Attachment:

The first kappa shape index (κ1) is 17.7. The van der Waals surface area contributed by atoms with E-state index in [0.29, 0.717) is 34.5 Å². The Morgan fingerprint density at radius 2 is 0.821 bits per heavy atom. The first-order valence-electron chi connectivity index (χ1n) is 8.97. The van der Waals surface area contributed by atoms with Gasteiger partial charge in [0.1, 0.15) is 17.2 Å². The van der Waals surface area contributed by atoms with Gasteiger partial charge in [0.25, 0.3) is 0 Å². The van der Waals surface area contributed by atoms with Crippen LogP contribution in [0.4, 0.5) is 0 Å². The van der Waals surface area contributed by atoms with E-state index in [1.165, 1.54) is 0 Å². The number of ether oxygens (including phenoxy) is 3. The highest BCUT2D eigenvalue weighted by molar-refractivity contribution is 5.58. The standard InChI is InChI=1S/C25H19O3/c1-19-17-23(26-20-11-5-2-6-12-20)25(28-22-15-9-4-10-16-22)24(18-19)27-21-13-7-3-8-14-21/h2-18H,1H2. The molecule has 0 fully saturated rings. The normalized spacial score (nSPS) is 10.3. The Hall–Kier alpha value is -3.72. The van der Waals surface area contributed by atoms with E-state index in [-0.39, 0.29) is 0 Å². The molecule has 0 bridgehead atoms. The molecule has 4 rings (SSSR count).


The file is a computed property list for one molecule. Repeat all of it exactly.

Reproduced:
The first kappa shape index (κ1) is 17.7. The van der Waals surface area contributed by atoms with E-state index in [0.29, 0.717) is 34.5 Å². The Morgan fingerprint density at radius 2 is 0.821 bits per heavy atom. The first-order valence-electron chi connectivity index (χ1n) is 8.97. The van der Waals surface area contributed by atoms with Gasteiger partial charge in [0.1, 0.15) is 17.2 Å². The van der Waals surface area contributed by atoms with Gasteiger partial charge in [0.25, 0.3) is 0 Å². The van der Waals surface area contributed by atoms with Crippen LogP contribution in [0.4, 0.5) is 0 Å². The van der Waals surface area contributed by atoms with E-state index in [1.165, 1.54) is 0 Å². The number of ether oxygens (including phenoxy) is 3. The highest BCUT2D eigenvalue weighted by molar-refractivity contribution is 5.58. The standard InChI is InChI=1S/C25H19O3/c1-19-17-23(26-20-11-5-2-6-12-20)25(28-22-15-9-4-10-16-22)24(18-19)27-21-13-7-3-8-14-21/h2-18H,1H2. The molecule has 0 fully saturated rings. The normalized spacial score (nSPS) is 10.3. The Hall–Kier alpha value is -3.72. The van der Waals surface area contributed by atoms with E-state index in [-0.39, 0.29) is 0 Å². The molecule has 0 bridgehead atoms. The molecule has 4 rings (SSSR count).